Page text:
Mad Duo Merrill posted an article about training in a “shitty” range. He means an indoor range that is very restrictive. Many shooters do not have the opportunity to make use of an outdoor range. Often the fun ranges are membership only or shooters do not have the time or ability to get out to these ranges. So many shooters are limited to the indoor range. Weather can be a big factor as well. When I used to live in NY, my shooting club would go indoors during January and February and have an action match.
So what can you do if you are the many who are stuck with what they got? Well you can reach out to the indoor range owner or manager. Get to know them. Have some experience shooting and then see if they will let you try practicing some other techniques. I was a big proponent for shooting in the dark. Many of the members of my club back in NY had never tried shooting in the dark before. I told them if we can turn off the lights then I will supply the flashlights and you can all try shooting in the dark.
Merrill has some other techniques for even the most strict of ranges. Work on fundamentals like shooting small groups but don’t just be satisfied at close range. Once your confidence and skill set is at an acceptable level try pushing the target further and train more. Try different style targets. I always tell people shooting at a stagnant piece of paper at the same hole is boring. Change it up. Try target acquisition. Get or make a target with multiple targets to shoot at and train moving that gun, aiming and shooting those targets.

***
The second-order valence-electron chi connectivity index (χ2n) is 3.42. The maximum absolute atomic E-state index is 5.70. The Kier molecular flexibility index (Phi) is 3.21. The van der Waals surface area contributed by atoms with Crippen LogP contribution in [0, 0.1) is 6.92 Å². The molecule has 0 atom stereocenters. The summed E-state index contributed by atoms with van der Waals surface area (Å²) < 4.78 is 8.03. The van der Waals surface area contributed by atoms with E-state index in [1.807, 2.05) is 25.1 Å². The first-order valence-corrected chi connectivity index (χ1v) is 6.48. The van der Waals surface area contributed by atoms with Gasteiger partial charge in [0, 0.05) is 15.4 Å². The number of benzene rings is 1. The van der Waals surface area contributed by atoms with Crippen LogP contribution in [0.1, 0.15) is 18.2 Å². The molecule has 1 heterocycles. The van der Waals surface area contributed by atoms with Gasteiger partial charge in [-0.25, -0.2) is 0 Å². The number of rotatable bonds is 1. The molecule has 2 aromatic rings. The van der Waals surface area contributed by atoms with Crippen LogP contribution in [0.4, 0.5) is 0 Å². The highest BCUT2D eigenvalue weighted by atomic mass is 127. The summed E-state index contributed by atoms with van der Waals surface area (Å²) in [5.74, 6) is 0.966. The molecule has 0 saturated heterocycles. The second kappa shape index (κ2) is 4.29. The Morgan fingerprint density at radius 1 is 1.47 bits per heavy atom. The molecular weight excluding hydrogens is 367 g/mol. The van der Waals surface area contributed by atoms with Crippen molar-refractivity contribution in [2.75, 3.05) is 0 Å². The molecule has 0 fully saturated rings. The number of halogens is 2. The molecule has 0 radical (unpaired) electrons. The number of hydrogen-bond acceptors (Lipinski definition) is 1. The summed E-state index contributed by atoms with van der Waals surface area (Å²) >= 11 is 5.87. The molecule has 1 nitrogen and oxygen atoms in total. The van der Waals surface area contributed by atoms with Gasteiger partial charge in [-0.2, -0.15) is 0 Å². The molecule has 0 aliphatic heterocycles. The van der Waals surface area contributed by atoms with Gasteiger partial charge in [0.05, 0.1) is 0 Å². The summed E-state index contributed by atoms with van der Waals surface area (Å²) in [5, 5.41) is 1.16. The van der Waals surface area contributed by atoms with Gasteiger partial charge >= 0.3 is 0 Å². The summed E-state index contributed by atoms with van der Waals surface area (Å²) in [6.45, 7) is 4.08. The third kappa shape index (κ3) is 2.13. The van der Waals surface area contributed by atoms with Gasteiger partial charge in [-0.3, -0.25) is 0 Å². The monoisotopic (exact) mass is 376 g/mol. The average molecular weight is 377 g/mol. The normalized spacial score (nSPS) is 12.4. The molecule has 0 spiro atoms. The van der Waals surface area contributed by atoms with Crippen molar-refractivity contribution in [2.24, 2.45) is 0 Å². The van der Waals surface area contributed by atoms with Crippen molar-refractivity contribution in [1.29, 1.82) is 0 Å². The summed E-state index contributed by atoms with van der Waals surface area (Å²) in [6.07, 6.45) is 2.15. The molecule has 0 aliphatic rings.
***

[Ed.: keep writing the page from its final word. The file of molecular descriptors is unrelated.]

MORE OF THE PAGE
You can practice “air holster”. Merrill notes that while many ranges wont let you draw from a holster or even point a loaded gun at your side to mimic a draw, you can position the gun as if you had just drawn the pistol prior to gripping it with both hands. Then practice punching out and shooting with a two handed grip. You can try practicing shooting single handed and weak handed as well. You will be surprised how many people do not try shooting with their opposite hand. They will always say “it is awkward and I am not good at it”. A perfect reason to try practicing it.
Merrill also brings up the benefit of using a shot timer. Now using a shot timer inside an indoor shooting range might not be feasible with other shooters. However you could set it up for a par time and random delay. You can practice shooting on the beep, reload and shoot within the par time. Practice getting faster. It will be beneficial. This obviously leads into practicing your reloads. You can more than likely have a magazine loaded in a pouch on your belt and you can practice drawing and reloading those spare magazines.
Another trick is to try malfunction training. Load some snap caps in your mags and practice problem solving a malfunction in your handgun.
Another option is to look into shooting sports like USPSA, IPSC, IDPA, Bowling Pin Shoots etc. Some indoor ranges host these types of shoots.
For the whole article go to Breach Bang Clear.